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Editorials |

Obesity-Hypoventilation Syndrome and Noninvasive Mechanical Ventilation: New Insights in the Pickwick Papers?

Antoine Cuvelier, MD; Jean-François Muir, MD
Author and Funding Information

Affiliations: Rouen, France ,  Dr. Cuvelier is Assistant Professor, and Dr. Muir is Professor and Chairman of the Pulmonary and Intensive Care Department, Rouen University Hospital.

Correspondence to: Antoine Cuvelier, Service de Pneumologie et Soins Intensifs Respiratoires, Hôpital de Bois-Guillaume, CHU de Rouen 76031 Rouen Cedex, France; e-mail: antoine.cuvelier@chu-rouen.fr


Chest. 2007;131(1):7-8. doi:10.1378/chest.06-2540
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Extract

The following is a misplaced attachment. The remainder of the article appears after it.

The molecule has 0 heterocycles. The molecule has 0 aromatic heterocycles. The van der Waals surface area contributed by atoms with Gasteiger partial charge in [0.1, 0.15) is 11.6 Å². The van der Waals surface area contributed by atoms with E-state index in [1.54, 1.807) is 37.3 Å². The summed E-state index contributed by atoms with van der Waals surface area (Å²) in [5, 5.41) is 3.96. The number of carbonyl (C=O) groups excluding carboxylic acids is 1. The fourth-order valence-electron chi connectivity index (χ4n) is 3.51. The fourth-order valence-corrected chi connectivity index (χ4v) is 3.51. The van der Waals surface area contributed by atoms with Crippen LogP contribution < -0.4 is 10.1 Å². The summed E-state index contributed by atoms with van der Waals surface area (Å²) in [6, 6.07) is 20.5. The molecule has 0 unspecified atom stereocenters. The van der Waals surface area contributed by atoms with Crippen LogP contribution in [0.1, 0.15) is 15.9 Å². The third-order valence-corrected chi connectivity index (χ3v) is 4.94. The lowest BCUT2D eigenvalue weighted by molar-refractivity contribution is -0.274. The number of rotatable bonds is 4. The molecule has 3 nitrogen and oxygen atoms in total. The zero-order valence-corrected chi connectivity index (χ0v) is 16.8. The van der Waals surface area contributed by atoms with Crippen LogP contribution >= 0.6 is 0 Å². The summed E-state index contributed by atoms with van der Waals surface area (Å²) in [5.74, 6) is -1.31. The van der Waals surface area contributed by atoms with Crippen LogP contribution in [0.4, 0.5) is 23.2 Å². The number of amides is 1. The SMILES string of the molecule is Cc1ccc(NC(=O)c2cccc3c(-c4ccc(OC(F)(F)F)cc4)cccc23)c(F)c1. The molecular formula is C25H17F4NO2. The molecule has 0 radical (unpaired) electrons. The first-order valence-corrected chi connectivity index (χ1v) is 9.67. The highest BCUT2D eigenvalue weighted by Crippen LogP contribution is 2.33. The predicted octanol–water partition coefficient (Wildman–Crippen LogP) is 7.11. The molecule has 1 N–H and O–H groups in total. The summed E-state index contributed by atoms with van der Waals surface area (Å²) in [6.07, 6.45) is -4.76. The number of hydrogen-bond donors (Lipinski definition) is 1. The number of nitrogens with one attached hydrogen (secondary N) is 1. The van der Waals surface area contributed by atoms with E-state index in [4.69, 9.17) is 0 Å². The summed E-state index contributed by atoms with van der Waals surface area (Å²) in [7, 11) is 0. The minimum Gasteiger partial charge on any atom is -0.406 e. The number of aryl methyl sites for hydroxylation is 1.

Obesity is of growing concern all over the world since > 312 millions of individuals have a body mass index > 30 kg/m2. Respiratory consequences of obesity are now of major concern in the pulmonary specialty, including asthma, obstructive sleep apnea syndrome (OSAS), obesity-hypoventilation syndrome (OHS), and some acute situations like hypercapnic respiratory failure and respiratory postsurgical complications. OHS is commonly defined as the association of obesity with daytime hypercapnia (Paco2 > 45 mm Hg) in the absence of any other respiratory disease. OHS is one of the many etiologies of chronic respiratory failure and has become a frequent indication to initiate long-term noninvasive mechanical ventilation (NIV) in most European countries.1 Nocturnal NIV has been shown to be clinically effective in OHS because of a rapid and sustained improvement of daytime arterial blood gas levels2 and a net reduction of daytime sleepiness. However, mechanisms of improvement under NIV remain unclear, as well as the physiopathology and the natural history of the disease.


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